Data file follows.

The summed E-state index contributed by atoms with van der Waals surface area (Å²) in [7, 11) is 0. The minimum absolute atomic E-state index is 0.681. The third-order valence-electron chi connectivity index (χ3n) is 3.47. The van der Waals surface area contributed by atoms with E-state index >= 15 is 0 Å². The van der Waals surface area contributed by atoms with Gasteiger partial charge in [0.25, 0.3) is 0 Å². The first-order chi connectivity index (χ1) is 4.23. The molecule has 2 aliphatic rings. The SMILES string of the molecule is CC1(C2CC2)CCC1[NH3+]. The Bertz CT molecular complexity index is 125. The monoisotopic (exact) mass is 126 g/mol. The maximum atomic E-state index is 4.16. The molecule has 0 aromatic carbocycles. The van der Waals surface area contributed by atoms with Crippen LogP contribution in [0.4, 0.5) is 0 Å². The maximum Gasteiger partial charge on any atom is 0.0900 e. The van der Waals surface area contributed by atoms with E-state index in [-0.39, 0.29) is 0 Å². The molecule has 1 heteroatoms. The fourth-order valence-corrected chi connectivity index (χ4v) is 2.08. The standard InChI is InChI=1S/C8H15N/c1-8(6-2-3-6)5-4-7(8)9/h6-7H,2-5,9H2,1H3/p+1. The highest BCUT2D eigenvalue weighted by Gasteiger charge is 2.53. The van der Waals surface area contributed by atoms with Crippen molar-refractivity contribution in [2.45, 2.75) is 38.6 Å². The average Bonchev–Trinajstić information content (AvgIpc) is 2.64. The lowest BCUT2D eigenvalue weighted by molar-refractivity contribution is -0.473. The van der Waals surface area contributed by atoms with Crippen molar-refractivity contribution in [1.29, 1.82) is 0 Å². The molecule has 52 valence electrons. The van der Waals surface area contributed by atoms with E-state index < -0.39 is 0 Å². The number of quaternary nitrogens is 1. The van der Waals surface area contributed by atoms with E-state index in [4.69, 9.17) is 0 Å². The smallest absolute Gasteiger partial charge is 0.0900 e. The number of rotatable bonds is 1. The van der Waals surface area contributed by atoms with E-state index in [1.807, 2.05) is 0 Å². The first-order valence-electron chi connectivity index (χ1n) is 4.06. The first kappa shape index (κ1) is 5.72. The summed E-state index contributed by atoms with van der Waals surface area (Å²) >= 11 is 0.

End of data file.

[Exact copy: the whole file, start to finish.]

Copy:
The summed E-state index contributed by atoms with van der Waals surface area (Å²) in [7, 11) is 0. The minimum absolute atomic E-state index is 0.681. The third-order valence-electron chi connectivity index (χ3n) is 3.47. The van der Waals surface area contributed by atoms with E-state index >= 15 is 0 Å². The van der Waals surface area contributed by atoms with Gasteiger partial charge in [0.25, 0.3) is 0 Å². The first-order chi connectivity index (χ1) is 4.23. The molecule has 2 aliphatic rings. The SMILES string of the molecule is CC1(C2CC2)CCC1[NH3+]. The Bertz CT molecular complexity index is 125. The monoisotopic (exact) mass is 126 g/mol. The maximum atomic E-state index is 4.16. The molecule has 0 aromatic carbocycles. The van der Waals surface area contributed by atoms with Crippen LogP contribution in [0.4, 0.5) is 0 Å². The maximum Gasteiger partial charge on any atom is 0.0900 e. The van der Waals surface area contributed by atoms with E-state index in [-0.39, 0.29) is 0 Å². The molecule has 1 heteroatoms. The fourth-order valence-corrected chi connectivity index (χ4v) is 2.08. The standard InChI is InChI=1S/C8H15N/c1-8(6-2-3-6)5-4-7(8)9/h6-7H,2-5,9H2,1H3/p+1. The highest BCUT2D eigenvalue weighted by Gasteiger charge is 2.53. The van der Waals surface area contributed by atoms with Crippen molar-refractivity contribution in [2.45, 2.75) is 38.6 Å². The average Bonchev–Trinajstić information content (AvgIpc) is 2.64. The lowest BCUT2D eigenvalue weighted by molar-refractivity contribution is -0.473. The van der Waals surface area contributed by atoms with Crippen molar-refractivity contribution in [1.29, 1.82) is 0 Å². The molecule has 52 valence electrons. The van der Waals surface area contributed by atoms with E-state index < -0.39 is 0 Å². The number of quaternary nitrogens is 1. The van der Waals surface area contributed by atoms with E-state index in [4.69, 9.17) is 0 Å². The smallest absolute Gasteiger partial charge is 0.0900 e. The number of rotatable bonds is 1. The van der Waals surface area contributed by atoms with E-state index in [1.807, 2.05) is 0 Å². The first-order valence-electron chi connectivity index (χ1n) is 4.06. The first kappa shape index (κ1) is 5.72. The summed E-state index contributed by atoms with van der Waals surface area (Å²) >= 11 is 0.